To provide stronger clarification where policies included in the new National Development Management Policies (NDMPs) or building regulations conflict with local policies on the environment, central government should set a hierarchy of more ambitious standards that local authorities can choose to adopt. This would prevent a plethora of different requirements from springing up across the country while respecting the wishes of communities to insist on more sustainable development in their area. 

Recommendation four: Include targets for energy use intensity (EUI) and thermal energy demand limit (TED) for all new homes in the Future Homes Standard from 2025 onwards.

Recommendation five: Introduce through the Future Homes Standard a new testing requirement for all new homes and reform Energy Performance Certificates (EPCs) so they test in-use energy performance.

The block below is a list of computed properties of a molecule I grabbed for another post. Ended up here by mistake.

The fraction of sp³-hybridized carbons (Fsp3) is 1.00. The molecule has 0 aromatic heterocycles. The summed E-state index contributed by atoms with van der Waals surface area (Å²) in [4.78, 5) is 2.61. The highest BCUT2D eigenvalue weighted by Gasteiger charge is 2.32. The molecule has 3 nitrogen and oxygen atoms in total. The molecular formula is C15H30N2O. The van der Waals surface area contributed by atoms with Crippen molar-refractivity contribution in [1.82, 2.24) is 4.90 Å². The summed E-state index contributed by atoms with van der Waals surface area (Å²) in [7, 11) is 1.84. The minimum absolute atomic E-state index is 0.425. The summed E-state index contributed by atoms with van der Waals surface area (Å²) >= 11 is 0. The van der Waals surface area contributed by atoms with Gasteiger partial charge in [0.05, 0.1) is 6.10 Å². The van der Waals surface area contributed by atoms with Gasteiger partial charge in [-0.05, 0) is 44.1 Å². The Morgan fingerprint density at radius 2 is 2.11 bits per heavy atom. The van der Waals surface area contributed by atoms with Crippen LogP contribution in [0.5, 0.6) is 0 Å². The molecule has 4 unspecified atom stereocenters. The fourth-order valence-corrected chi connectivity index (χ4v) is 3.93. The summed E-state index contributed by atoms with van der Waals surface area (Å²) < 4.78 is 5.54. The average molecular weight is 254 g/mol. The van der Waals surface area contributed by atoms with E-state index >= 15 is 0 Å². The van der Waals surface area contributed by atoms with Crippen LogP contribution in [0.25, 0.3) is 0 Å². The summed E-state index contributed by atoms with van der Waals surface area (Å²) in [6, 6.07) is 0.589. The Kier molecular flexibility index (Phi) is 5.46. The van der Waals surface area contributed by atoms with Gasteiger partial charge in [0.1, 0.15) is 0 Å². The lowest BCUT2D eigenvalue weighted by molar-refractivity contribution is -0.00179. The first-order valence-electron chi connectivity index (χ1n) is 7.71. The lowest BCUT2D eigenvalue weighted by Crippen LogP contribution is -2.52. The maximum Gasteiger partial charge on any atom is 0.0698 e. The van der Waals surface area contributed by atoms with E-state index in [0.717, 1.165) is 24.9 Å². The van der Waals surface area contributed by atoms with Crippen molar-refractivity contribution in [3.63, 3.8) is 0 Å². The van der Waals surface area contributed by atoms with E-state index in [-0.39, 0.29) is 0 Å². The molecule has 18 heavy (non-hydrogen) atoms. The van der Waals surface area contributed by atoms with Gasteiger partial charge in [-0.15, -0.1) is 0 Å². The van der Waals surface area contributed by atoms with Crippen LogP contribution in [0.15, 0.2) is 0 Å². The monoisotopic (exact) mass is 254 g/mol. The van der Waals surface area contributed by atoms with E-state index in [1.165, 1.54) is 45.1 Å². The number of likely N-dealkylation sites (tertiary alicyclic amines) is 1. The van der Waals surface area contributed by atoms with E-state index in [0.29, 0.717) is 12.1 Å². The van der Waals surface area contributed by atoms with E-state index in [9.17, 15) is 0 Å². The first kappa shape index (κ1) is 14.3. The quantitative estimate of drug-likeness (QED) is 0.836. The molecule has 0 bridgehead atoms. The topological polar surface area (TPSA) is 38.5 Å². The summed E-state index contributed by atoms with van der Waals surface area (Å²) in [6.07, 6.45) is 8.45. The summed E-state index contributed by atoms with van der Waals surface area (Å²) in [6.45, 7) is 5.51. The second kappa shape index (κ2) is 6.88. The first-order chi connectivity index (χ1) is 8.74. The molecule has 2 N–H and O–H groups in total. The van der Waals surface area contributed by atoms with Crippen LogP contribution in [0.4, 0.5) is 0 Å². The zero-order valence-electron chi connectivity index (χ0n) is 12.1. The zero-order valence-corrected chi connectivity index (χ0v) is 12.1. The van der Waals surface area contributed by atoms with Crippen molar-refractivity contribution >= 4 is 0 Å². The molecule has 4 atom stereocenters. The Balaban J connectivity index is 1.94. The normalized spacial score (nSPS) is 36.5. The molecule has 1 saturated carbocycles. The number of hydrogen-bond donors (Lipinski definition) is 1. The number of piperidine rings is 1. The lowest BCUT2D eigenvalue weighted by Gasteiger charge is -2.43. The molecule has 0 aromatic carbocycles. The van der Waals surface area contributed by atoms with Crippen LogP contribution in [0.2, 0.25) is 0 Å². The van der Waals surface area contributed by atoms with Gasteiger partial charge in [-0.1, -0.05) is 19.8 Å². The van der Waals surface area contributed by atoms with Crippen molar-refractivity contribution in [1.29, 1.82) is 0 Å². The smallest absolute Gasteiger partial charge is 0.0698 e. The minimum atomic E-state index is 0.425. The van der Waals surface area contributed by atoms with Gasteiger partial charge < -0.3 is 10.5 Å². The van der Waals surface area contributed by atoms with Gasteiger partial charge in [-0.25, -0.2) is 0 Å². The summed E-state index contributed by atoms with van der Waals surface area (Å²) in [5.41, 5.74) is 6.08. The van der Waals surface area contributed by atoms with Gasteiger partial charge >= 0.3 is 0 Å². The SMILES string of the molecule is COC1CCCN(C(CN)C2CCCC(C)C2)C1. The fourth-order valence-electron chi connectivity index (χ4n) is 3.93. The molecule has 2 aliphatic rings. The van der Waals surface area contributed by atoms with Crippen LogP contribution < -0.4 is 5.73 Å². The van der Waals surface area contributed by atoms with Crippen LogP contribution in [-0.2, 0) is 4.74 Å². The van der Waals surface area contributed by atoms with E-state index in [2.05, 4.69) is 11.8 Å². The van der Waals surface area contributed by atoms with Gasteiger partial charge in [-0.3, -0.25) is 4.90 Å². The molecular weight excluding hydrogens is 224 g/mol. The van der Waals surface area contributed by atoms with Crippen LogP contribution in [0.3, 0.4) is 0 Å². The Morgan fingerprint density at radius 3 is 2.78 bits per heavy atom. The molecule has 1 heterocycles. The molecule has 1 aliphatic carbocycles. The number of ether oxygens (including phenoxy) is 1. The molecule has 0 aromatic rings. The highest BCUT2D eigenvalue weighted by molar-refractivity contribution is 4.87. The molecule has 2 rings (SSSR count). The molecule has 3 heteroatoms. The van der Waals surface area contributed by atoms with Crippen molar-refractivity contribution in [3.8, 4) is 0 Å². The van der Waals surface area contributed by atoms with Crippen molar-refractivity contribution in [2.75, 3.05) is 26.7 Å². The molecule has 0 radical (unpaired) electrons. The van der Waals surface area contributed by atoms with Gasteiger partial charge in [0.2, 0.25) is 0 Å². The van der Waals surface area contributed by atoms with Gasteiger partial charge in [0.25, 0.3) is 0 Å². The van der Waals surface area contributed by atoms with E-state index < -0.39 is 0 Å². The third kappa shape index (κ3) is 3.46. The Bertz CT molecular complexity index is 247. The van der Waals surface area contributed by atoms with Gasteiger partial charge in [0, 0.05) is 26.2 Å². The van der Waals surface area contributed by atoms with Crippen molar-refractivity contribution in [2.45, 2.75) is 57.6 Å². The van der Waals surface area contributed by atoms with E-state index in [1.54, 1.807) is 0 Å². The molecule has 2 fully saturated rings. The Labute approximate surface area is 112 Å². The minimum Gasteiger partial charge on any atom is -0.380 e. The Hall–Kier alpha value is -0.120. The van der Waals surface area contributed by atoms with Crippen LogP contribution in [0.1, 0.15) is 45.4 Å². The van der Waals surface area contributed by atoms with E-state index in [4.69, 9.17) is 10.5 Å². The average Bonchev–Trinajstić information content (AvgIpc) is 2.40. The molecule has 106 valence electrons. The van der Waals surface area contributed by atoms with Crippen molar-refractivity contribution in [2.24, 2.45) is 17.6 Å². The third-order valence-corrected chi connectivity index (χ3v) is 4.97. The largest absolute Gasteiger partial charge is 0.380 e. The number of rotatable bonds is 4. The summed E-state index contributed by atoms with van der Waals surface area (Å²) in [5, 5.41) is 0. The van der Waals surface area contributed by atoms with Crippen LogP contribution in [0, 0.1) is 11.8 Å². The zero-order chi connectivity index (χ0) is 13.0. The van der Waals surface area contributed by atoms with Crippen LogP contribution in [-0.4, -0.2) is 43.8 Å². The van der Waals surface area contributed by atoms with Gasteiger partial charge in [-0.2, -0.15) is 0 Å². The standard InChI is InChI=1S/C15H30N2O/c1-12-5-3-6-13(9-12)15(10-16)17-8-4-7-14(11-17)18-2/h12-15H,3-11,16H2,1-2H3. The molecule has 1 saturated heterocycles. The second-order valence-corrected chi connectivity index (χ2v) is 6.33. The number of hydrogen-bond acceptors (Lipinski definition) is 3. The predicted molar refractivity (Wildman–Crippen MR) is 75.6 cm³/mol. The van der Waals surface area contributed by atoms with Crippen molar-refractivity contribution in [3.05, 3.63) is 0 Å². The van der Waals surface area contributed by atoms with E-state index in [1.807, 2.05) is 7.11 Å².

Recommendation six: Ensure the energy performance targets in building regulations metrics for new homes incentivise energy storage and solar PV in the Future Homes Standard from 2025.

Recommendation seven: Include appropriate reporting requirements for whole-life carbon emissions of new homes by developers in the Future Homes Standard from 2025 onwards.

Recommendation eight: Strengthen minimum water efficiency standards in the Future Homes Standard.

Recommendation nine: Expand green infrastructure requirements in the National Planning Policy Framework (NPPF).

Recommendation ten: Set a requirement in the National Planning Framework (NPPF) for Local Planning Authorities (LPAs) to create Local Development Orders (LDOs) for small- and medium-sized sites to meet a proportion of their housing requirement.

Charlie Rowley, former Special Advisor to Michael Gove at Department for Levelling Up, Housing and Communities, commented: